Should I Become a Marine Aquatics Chemist?
Marine aquatics chemists study the chemical relationships between seawater and living organisms and elements. In this profession, you'll spend much of your time doing field research and then analyzing your results in a lab; marine aquatics chemists regularly collaborate with scientists in other disciplines. As with any field of chemistry, you'll need to be mindful of safety procedures to avoid exposure to potentially dangerous substances. It's common for aspiring marine aquatics chemists to earn an undergraduate degree in chemistry and then focus on marine science during their graduate study.
|Degree Level||Graduate degree|
|Degree Field||Marine Science, Chemistry|
|Key Skills||Data analysis, observational skills, mathematics|
|Salary (2014)||$73,480 (median for chemists)|
Source: U.S. Bureau of Labor Statistics
Step 1: Earn a Bachelor's Degree
According to the Association for the Sciences of Limnology and Oceanography, it is best for aspiring marine aquatics chemists to earn an undergraduate degree in chemistry. Coursework for an undergraduate degree in chemistry includes math, biology and physics. Students will also explore areas of chemistry that include analytical, organic and inorganic chemistry. It is advised that students complement their scientific coursework with studies in English and the social sciences. Students may also want to take a few courses in marine science to find out where their interests lie.
- Participate in undergraduate research. Students can gain hands-on experience participating in research experiments during their undergraduate studies. Benefits of undergraduate research include interacting with faculty and other researchers, developing critical thinking and problem solving skills and exploring one's interests. It is possible for aspiring marine aquatics chemists to find undergraduate research opportunities related to marine science or oceanography.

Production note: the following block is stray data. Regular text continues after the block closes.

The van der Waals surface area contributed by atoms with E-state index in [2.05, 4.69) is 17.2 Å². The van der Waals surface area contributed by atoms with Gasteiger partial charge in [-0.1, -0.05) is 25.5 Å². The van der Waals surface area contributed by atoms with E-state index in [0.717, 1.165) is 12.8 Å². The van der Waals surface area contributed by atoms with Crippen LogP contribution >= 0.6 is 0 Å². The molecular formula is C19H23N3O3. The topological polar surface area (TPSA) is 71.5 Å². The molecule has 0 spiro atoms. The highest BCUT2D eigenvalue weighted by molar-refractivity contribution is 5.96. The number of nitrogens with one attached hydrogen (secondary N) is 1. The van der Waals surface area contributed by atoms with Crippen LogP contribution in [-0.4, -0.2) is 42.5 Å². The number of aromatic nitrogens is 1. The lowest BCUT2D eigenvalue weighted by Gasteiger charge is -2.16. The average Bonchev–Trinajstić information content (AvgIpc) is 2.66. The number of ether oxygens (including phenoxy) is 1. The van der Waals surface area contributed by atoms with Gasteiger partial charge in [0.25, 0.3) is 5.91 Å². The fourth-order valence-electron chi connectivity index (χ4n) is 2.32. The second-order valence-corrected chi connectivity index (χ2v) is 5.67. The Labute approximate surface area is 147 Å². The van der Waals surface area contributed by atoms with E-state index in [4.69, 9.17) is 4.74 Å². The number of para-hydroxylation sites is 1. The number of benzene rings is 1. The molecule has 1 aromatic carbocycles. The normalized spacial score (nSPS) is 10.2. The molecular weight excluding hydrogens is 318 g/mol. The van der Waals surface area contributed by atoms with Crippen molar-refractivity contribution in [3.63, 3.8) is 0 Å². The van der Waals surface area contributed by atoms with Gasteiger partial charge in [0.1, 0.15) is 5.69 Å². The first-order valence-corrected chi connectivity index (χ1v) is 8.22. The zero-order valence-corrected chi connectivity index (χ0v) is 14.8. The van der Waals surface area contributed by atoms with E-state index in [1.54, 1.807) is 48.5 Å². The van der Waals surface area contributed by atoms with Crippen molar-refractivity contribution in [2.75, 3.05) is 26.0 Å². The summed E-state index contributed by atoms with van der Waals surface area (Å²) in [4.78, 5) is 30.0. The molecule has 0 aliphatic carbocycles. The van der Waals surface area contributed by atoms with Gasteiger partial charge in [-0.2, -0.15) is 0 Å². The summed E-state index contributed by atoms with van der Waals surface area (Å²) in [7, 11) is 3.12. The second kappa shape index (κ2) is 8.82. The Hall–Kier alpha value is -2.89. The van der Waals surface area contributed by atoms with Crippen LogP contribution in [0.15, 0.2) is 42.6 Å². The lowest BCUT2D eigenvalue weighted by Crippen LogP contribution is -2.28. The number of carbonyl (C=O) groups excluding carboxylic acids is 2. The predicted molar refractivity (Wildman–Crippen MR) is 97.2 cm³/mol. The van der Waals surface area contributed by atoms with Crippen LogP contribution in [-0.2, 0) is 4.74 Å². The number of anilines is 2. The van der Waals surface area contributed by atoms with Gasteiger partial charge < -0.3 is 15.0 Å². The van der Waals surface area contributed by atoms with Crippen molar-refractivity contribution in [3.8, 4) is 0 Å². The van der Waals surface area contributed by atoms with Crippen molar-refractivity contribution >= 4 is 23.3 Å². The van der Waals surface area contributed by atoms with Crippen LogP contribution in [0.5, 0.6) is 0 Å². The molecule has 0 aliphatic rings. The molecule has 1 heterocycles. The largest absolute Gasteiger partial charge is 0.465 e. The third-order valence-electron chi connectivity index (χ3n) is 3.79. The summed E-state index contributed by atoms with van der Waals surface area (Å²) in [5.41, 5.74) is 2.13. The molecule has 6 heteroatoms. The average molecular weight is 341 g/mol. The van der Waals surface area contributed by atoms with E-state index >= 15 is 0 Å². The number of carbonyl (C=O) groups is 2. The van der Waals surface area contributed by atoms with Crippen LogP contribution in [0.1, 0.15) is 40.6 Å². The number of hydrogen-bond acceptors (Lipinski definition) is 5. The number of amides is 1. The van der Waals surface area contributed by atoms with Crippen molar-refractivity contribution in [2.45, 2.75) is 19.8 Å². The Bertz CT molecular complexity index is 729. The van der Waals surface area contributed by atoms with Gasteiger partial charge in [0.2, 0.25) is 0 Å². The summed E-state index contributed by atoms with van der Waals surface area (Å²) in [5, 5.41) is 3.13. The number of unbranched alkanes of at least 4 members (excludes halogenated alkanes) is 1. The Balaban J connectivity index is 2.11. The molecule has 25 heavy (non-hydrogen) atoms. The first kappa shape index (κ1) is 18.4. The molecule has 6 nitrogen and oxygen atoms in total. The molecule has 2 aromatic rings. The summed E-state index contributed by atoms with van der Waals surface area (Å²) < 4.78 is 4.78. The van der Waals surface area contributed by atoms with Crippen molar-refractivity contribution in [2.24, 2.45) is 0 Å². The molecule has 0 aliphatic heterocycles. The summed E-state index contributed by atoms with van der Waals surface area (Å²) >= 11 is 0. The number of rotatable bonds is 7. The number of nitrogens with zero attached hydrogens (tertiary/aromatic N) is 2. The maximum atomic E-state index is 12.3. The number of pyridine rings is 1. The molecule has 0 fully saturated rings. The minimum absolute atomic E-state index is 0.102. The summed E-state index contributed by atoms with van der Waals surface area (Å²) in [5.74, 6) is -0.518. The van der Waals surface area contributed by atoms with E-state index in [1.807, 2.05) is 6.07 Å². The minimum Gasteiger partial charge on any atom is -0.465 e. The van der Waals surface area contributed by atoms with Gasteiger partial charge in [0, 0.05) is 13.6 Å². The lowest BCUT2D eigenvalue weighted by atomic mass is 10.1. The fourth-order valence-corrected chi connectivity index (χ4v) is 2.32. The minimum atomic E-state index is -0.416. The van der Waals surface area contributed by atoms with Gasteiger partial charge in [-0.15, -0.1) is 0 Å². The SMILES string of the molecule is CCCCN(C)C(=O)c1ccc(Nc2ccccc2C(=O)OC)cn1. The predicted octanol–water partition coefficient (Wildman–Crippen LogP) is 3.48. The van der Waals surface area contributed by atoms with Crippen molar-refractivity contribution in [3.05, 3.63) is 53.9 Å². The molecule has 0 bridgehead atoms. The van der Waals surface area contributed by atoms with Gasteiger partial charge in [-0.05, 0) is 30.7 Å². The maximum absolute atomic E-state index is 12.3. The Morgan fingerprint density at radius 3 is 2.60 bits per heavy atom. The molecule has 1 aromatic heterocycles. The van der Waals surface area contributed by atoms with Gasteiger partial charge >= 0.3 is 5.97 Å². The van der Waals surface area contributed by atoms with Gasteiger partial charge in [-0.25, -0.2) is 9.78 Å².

Step 2: Earn a Master's Degree
Armed with a foundation in chemistry and research, graduates can then pursue a master's degree focusing on chemical oceanography or marine sciences. Students pursuing a master's degree in chemical oceanography will participate in research and take courses relating to the chemical processes of sea and ocean water. They will also study the effect that sea and ocean water has on other elements over time. Often coursework includes a research cruise in which students receive hands-on experience collecting data. As part of the master's program, students will likely have to work on research for a thesis.
Step 3: Earn a PhD
Marine chemists with PhD's in their field have the opportunity to lead research teams and manage research projects. This added responsibility is typically accompanied by a higher salary and a greater level of independence on the job. PhD chemists also have the opportunity to pursue university professorships.
Step 4: Join a Professional Organization
Individuals can network with other researchers as well as learn about advancements in the field by joining professional organizations, such as the Association for the Sciences of Limnology and Oceanography or the American Chemical Society. Because marine science is an interdisciplinary field, marine aquatics chemists may find it beneficial to network with marine biologists, geologists and other types of scientists as well.